Sylvia was a person of uncompromising integrity. In her writing she sought always for the perfect marriage of phrase and doctrine, never sacrificing one for the other. Her hymns give voice to the core of the faith. Her rendering of the Apostles' Creed opens that confession to many who might otherwise not experience its vigour. "I believe in God Almighty, Father of all things that be."

Sylvia's original wry footnote reads, "'Author' may be substituted for 'Father' by the theologically correct".

Who could classify her? She stood on the left and on the right. She demonstrated a fearless ability to wade through the boxes. She was never ideologically bound; in fact, she set about bursting the bounds. She was orthodox in the exact sense of the word - right praise. There was for her no split between holy and profane. She brought to her work and her life a theological substance not often found, and an ability and a willingness to encounter difficult doctrine. One of her colleagues, Bill Kervin, remarked, "You know you're getting at the Gospel when the categories don't apply." That was true of Sylvia. She was impossible to categorize. It was because she sought insight and poetry and truth beyond the categories. She would never espouse an idea simply because it fit a group with which she identified. Rather, she constantly pushed the edges, seeking more and more, looking for what might happen.

It was that quality which enabled her to produce such a wide range of work. In her hymns she demonstrated her own blend of paradox. She was an iconoclastic orthodox believer, and invested her work with that adherence to time-honoured doctrine coupled with an ability to be strongly critical of it. All this was blended with an earthy turn of phrase, strong theological content, deep personal spirituality, and a grasp of language that led her again and again to exactly the right word or phrase.

There is a passion that stirs the soul, and rallies us for mission in "Go to the World" (VU 420). "Go preach the cross where Christ renews life's worth, ... Go into every place. ... Go struggle, bless and pray; ... for I am with you 'til the age shall end." In that hymn, as in "Through the Heart of Every City" (VU 584), we find a clear understanding of the call of God that sends us to be the Church in the midst of the hard places, the hurting places, the ugly places. But for Sylvia, the call never stops at easing the hurt. It always goes on to offer the poor and the oppressed not only the cup of cold water, but also the Water of Life.

There is an invitation to satisfy the needs of the heart in "All Who Hunger" (VU 460). "Come from wilderness and wand'ring.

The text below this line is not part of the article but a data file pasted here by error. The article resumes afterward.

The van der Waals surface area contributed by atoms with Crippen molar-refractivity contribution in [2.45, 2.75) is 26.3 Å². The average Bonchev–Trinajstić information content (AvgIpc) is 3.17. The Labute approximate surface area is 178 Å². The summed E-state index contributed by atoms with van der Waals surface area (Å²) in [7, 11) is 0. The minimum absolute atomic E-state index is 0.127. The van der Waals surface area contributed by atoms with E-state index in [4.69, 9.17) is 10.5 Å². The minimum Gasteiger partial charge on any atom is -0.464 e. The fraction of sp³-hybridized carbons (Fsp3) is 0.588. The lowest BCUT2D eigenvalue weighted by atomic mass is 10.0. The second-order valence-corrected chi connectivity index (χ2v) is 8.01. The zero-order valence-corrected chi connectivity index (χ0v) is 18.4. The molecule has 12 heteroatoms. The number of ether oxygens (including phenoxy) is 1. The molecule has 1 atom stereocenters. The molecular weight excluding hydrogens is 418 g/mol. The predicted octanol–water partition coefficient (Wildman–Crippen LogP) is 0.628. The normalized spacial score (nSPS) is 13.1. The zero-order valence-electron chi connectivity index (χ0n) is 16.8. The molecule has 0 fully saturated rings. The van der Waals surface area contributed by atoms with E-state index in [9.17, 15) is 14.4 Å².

Here in truth we will be fed.... Come from loneliness and longing." The promise of grace in the Scriptures rings in the refrain, "Taste and see the grace eternal. Taste and see that God is good". We find a tender expression of personal grief sustained through faith, in the hymn to be found in the Funeral section of VU (No. 494), "Those Hearts We Have Treasured". "Remember days of gladness; remember times of joy; remember all the moments that grief cannot destroy." "We've learned to treasure kindness, we've learned that grace provides, we've learned to be together, we've learned that love abides." "Morning Meditation", not found in VU, is a satisfying vehicle for the personal community with God that comes from meditation and prayer, "How deep the silence of the soul that lives within your grace ... Like unseen chimes on moving air ... until we turn and find ourselves held fast in your embrace."

Sylvia's writing covers the ground. There is to be found there a vehicle for high praise, an expression of communion with God, the agony cry of prayer from the darkness, the call to justice and the demand of compassion. She wrote that way because she lived that way. She knew the darkness of battling her own demons, and of dealing with the pressure of the world, and the particular cruelty that can be born of an excess of righteousness. She knew the fruit of the hours of prayer, the discipline of craft and draft and edit. She possessed a rapier intelligence which combined with a love of life and a sense of the ridiculous. It made her a murderous wit. In a day with Sylvia, it was possible to be silly, prayerful, mischievous, rigorous, creative, inventive, and spiritual, and to grapple with next Sunday's lessons, the third verse of a hymn, and a plan to renew the Church or reform the world, whichever came first.